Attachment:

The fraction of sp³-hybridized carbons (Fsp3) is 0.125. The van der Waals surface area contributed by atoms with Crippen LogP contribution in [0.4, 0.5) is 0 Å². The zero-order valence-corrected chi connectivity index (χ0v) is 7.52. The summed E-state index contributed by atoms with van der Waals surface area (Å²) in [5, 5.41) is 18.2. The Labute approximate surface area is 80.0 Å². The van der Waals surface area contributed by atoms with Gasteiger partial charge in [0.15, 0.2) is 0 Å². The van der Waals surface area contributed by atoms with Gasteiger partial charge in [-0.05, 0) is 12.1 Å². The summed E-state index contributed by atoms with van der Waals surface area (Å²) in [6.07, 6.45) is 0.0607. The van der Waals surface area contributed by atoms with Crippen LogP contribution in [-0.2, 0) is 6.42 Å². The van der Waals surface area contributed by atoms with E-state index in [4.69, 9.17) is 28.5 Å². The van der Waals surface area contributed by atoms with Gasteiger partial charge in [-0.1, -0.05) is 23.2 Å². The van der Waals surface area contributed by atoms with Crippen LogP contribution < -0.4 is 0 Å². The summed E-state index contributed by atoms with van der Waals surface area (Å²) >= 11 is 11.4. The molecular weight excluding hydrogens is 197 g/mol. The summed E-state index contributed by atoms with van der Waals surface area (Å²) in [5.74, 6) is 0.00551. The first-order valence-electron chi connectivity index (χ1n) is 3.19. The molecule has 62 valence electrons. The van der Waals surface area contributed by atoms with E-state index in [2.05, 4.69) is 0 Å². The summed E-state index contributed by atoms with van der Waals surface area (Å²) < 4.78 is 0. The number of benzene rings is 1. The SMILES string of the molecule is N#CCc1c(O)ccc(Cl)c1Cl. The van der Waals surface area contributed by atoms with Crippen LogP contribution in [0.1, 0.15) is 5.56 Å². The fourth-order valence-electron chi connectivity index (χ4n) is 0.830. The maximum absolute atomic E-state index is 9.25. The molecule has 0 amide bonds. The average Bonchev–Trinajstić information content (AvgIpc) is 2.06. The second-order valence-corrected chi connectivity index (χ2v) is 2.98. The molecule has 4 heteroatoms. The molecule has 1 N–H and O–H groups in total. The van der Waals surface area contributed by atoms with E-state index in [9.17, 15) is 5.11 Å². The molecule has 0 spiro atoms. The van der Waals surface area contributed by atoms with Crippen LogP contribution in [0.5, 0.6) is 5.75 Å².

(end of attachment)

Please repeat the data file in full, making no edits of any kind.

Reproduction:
The fraction of sp³-hybridized carbons (Fsp3) is 0.125. The van der Waals surface area contributed by atoms with Crippen LogP contribution in [0.4, 0.5) is 0 Å². The zero-order valence-corrected chi connectivity index (χ0v) is 7.52. The summed E-state index contributed by atoms with van der Waals surface area (Å²) in [5, 5.41) is 18.2. The Labute approximate surface area is 80.0 Å². The van der Waals surface area contributed by atoms with Gasteiger partial charge in [0.15, 0.2) is 0 Å². The van der Waals surface area contributed by atoms with Gasteiger partial charge in [-0.05, 0) is 12.1 Å². The summed E-state index contributed by atoms with van der Waals surface area (Å²) in [6.07, 6.45) is 0.0607. The van der Waals surface area contributed by atoms with Crippen LogP contribution in [-0.2, 0) is 6.42 Å². The van der Waals surface area contributed by atoms with E-state index in [4.69, 9.17) is 28.5 Å². The van der Waals surface area contributed by atoms with Gasteiger partial charge in [-0.1, -0.05) is 23.2 Å². The van der Waals surface area contributed by atoms with Crippen LogP contribution < -0.4 is 0 Å². The summed E-state index contributed by atoms with van der Waals surface area (Å²) >= 11 is 11.4. The molecular weight excluding hydrogens is 197 g/mol. The summed E-state index contributed by atoms with van der Waals surface area (Å²) in [5.74, 6) is 0.00551. The first-order valence-electron chi connectivity index (χ1n) is 3.19. The molecule has 62 valence electrons. The van der Waals surface area contributed by atoms with E-state index in [2.05, 4.69) is 0 Å². The summed E-state index contributed by atoms with van der Waals surface area (Å²) < 4.78 is 0. The number of benzene rings is 1. The SMILES string of the molecule is N#CCc1c(O)ccc(Cl)c1Cl. The van der Waals surface area contributed by atoms with Crippen LogP contribution in [0.1, 0.15) is 5.56 Å². The fourth-order valence-electron chi connectivity index (χ4n) is 0.830. The maximum absolute atomic E-state index is 9.25. The molecule has 0 amide bonds. The average Bonchev–Trinajstić information content (AvgIpc) is 2.06. The second-order valence-corrected chi connectivity index (χ2v) is 2.98. The molecule has 4 heteroatoms. The molecule has 1 N–H and O–H groups in total. The van der Waals surface area contributed by atoms with E-state index in [9.17, 15) is 5.11 Å². The molecule has 0 spiro atoms. The van der Waals surface area contributed by atoms with Crippen LogP contribution in [0.5, 0.6) is 5.75 Å².